A Closer Look at 3M
It may not be a pound-the-table bargain, but we like it as a defensive stock.
3M (MMM) recently completed its acquisition of Acelity, which at an enterprise value of $6.7 billion represents the largest acquisition the company has ever made. We took this opportunity to revisit our assumptions and scrutinize each of 3M’s divisions after its resegmentation from five to four segments earlier this year. We have reduced our fair value estimate to $177 per share from $188 and raised our uncertainty rating to medium from low. We’re retaining our wide moat, stable trend, and exemplary stewardship ratings.
Even after increasing since the deal’s close, the stock still trades at a discount to what we consider its intrinsic value in a diversified industrial space with few bargains (we note that our 5-star price is about $124). As a GDP-plus business, 3M doesn’t offer much in the way of top-line growth. Even so, with speculation regarding an upcoming recession, we like 3M as a defensive stock.
In our view, the market traditionally values 3M like a consumer healthcare stock with industrial exposure. While most industrial stocks typically trade somewhere between 15 times and 20 times next-12-month earnings per share, 3M has traditionally traded at the upper end of the range, typically between 19 and 20 times. During the Great Recession, the stock performed well as 3M was able to retool a significant portion of its manufacturing operations and benefit from the subsequent economic recovery. We think the market pays up for certainty, and 3M has earned that premium multiple.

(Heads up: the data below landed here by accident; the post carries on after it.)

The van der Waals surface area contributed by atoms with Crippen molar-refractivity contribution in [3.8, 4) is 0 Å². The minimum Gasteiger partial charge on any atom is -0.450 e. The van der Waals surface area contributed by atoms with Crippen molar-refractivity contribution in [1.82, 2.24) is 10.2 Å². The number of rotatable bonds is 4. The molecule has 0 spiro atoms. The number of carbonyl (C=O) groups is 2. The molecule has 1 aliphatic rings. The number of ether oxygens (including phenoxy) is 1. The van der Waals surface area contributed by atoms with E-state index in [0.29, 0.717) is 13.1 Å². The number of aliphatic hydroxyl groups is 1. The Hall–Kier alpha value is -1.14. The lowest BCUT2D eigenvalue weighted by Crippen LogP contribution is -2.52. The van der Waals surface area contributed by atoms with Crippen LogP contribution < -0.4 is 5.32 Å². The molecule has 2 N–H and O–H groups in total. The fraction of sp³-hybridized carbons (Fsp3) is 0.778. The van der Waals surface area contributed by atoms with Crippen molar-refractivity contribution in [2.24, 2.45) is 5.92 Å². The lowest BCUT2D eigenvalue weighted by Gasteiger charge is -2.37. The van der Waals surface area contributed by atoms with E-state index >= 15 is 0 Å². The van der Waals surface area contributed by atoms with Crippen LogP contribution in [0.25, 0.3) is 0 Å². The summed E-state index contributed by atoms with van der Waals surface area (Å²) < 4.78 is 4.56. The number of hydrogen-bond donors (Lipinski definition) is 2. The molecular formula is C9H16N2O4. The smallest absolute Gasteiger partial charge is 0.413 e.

At this juncture, the market has discounted the stock for the three reasons: (1) slowing organic growth as the company matures; (2) recent weakness in the automotive, semiconductor, and Chinese markets; and (3) environmental and product liability litigation risks related to PFAS, or per- and polyfluoroalkyl substances. Some prominent bears now go so far as to maintain that 3M’s model is irretrievably broken. We disagree. Industrials with significant short-cycle exposure (where orders are placed and immediately filled), like 3M, Rockwell Automation, and Illinois Tool Works, have seen their stock prices take significant hits recently. By contrast, those with significant aerospace exposure, like Honeywell and United Technologies, have been in the fortuitous position of seeing upward support on their guidance. Even so, we believe 3M’s long-term competitive advantages are intact.